It is not the court's task "to scour the record in search of a genuine issue of triable fact." Keenan v. Allan, 91 F.3d 1275, 1278 (9th Cir.1996). Counsel has an obligation to lay out their support clearly. Carmen v. San Francisco Sch. Dist., 237 F.3d 1026, 1031 (9th Cir.2001). The court "need not examine the entire file for evidence establishing a genuine issue of fact, where the evidence is not set forth in the opposition papers with adequate references so that it could conveniently be found." Id.

III. Discussion

A. Whether WBS Owns the Trademarks

A threshold issue in this matter is whether WBS has an ownership interest in the RATT trademarks. See Rearden LLC v. Rearden Commerce, Inc., 683 F.3d 1190, 1202-3 (9th Cir. 2012) (listing elements of a trademark claim). It is undisputed that, at some point, the RATT Partnership owned the RATT marks. Croucier maintains that he never left the RATT Partnership, that any purported assignment of the marks to WBS was invalid, and that the Partnership owns the marks to this day.

WBS argues that because it registered an assignment of the RATT marks from the Partnership to WBS with the Patent and Trademark Office in 2004, its ownership of the marks is incontestable. Registration of a trademark does give rise to a presumption of ownership, subject to rebuttal by a preponderance of the evidence. Sencroku Works Ltd. v. RIMC Int'l, Ltd., 96 F.3d 1217, 1219 (9th Cir. 1996); 15 U.S.C. 1115(a). However, a showing that the registrant "had not established valid ownership rights in the mark at the time of registration" can serve to rebut the presumption of ownership. Id. at 1220. The Ninth Circuit has also held that because an invalid assignment of a trademark conveys no rights, the registration of such an assignment does not grant any rights in the trademark. Mr. Donut of America v. Mr. Donut, Inc., 418 F.2d 838, 842 (9th Cir. 1969).5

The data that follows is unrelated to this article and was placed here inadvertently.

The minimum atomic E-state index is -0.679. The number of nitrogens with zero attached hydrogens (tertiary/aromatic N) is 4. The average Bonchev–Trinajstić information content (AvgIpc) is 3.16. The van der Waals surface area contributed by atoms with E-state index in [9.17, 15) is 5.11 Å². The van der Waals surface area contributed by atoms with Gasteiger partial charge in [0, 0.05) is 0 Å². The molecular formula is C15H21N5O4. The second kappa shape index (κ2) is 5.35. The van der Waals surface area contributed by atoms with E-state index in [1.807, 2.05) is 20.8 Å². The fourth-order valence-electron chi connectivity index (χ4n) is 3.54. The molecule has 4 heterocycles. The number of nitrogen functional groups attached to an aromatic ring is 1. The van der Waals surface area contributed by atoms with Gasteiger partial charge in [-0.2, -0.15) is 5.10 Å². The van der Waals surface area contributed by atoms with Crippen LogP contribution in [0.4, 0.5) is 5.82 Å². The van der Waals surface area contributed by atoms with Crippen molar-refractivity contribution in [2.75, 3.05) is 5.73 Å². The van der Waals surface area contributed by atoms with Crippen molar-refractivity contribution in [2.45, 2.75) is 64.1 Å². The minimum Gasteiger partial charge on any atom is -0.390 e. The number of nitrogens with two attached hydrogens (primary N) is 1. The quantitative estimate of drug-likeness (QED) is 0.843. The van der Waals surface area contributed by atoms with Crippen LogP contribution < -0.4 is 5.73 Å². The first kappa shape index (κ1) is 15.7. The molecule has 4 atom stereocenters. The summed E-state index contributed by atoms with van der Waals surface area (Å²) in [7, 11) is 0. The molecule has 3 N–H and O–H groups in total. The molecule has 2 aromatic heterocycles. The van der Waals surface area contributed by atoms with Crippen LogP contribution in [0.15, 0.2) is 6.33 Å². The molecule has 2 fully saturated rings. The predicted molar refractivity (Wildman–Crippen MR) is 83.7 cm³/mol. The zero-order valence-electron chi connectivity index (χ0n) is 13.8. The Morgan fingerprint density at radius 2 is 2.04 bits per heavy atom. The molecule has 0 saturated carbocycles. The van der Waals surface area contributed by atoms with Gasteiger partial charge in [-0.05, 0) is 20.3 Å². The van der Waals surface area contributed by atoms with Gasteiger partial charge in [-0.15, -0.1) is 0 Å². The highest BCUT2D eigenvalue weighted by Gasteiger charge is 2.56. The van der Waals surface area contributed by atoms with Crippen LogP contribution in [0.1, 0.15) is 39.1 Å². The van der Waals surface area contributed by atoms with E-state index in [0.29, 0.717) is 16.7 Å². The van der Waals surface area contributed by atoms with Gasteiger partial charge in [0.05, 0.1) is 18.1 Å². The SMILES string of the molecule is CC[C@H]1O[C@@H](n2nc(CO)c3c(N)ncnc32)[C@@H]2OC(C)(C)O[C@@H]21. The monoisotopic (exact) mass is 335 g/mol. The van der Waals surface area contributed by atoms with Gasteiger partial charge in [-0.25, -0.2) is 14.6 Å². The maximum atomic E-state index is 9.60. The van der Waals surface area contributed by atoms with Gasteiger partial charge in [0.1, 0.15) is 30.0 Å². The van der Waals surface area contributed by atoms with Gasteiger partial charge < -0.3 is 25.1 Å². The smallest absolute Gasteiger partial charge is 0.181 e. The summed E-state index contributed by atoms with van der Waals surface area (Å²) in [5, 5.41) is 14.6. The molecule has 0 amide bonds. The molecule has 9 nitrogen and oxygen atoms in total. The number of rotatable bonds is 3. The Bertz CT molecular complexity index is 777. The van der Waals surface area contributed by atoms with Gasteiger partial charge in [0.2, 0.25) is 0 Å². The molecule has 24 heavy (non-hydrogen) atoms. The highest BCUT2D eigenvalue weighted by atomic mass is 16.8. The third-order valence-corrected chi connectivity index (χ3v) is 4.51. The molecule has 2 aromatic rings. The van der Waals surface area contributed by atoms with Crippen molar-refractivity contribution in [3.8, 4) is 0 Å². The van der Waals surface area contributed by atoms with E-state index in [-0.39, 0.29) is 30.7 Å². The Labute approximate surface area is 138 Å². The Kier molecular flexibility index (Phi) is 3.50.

Even assuming that Plaintiff has made a prima facie showing of ownership of the RATT marks, there is no triable issue with respect to the question whether the assignment from the Partnership to WBS was invalid. Plaintiff asserts that, at the time of the assignment in 1997, Pearcy, Blotzer, and DeMartini were the only remaining members of the RATT Partnership, and therefore had the authority to convey the rights in the marks to WBS without Croucier's consent. Croucier contends first that there "is an open factual question as to whether Mr. Pearcy and Mr. DeMartini withdrew from the band or the Partnership" prior to 1997. Croucier points to two separate documents supposedly drafted in 1992. The first document, apparently written by Pearcy on the back of a napkin in February 1992, is addressed to "Allen Kouvac," who appears to have been the manager of RATT at the time. Although difficult to discern, the writing appears to refer to Pearcy's "departure from RATT . . . [a]nd that I'm leaving the band." (Croucier Decl., Ex. B.) Croucier posits that because Pearcy stated that he was leaving the band and referred to his "departure from RATT" separately, he must have meant that he was leaving the RATT Partnership. Further, although Pearcy later, in 1995, denied authoring any document addressed to "Allen Kovak," he also took the position that, as of 1995, "there is no RATT a partnership," suggesting that he may, at some point, have withdrawn from the partnership. (Supp. Sherman Decl., Ex. X at 10.)